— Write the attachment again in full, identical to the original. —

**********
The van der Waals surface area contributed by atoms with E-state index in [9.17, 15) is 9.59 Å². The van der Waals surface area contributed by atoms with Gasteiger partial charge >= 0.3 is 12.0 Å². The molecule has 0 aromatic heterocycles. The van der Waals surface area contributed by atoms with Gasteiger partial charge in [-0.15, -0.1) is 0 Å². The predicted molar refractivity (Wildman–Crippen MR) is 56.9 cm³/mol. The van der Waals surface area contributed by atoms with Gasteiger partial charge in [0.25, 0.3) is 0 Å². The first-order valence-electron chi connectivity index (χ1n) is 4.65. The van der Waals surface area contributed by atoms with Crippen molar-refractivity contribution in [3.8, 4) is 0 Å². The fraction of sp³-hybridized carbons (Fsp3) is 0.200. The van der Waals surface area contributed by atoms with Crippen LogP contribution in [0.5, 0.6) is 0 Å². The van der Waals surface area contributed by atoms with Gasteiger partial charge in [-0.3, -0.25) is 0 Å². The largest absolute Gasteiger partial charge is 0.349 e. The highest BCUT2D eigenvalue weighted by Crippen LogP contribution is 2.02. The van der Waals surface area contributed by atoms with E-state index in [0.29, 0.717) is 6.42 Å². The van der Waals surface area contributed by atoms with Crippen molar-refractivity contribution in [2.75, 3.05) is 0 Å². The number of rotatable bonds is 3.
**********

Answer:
The van der Waals surface area contributed by atoms with E-state index in [9.17, 15) is 9.59 Å². The van der Waals surface area contributed by atoms with Gasteiger partial charge >= 0.3 is 12.0 Å². The molecule has 0 aromatic heterocycles. The van der Waals surface area contributed by atoms with Gasteiger partial charge in [-0.15, -0.1) is 0 Å². The predicted molar refractivity (Wildman–Crippen MR) is 56.9 cm³/mol. The van der Waals surface area contributed by atoms with Gasteiger partial charge in [0.25, 0.3) is 0 Å². The first-order valence-electron chi connectivity index (χ1n) is 4.65. The van der Waals surface area contributed by atoms with Crippen molar-refractivity contribution in [3.8, 4) is 0 Å². The fraction of sp³-hybridized carbons (Fsp3) is 0.200. The van der Waals surface area contributed by atoms with Crippen LogP contribution in [0.5, 0.6) is 0 Å². The van der Waals surface area contributed by atoms with Gasteiger partial charge in [-0.3, -0.25) is 0 Å². The largest absolute Gasteiger partial charge is 0.349 e. The highest BCUT2D eigenvalue weighted by Crippen LogP contribution is 2.02. The van der Waals surface area contributed by atoms with E-state index in [0.29, 0.717) is 6.42 Å². The van der Waals surface area contributed by atoms with Crippen molar-refractivity contribution in [2.75, 3.05) is 0 Å². The number of rotatable bonds is 3.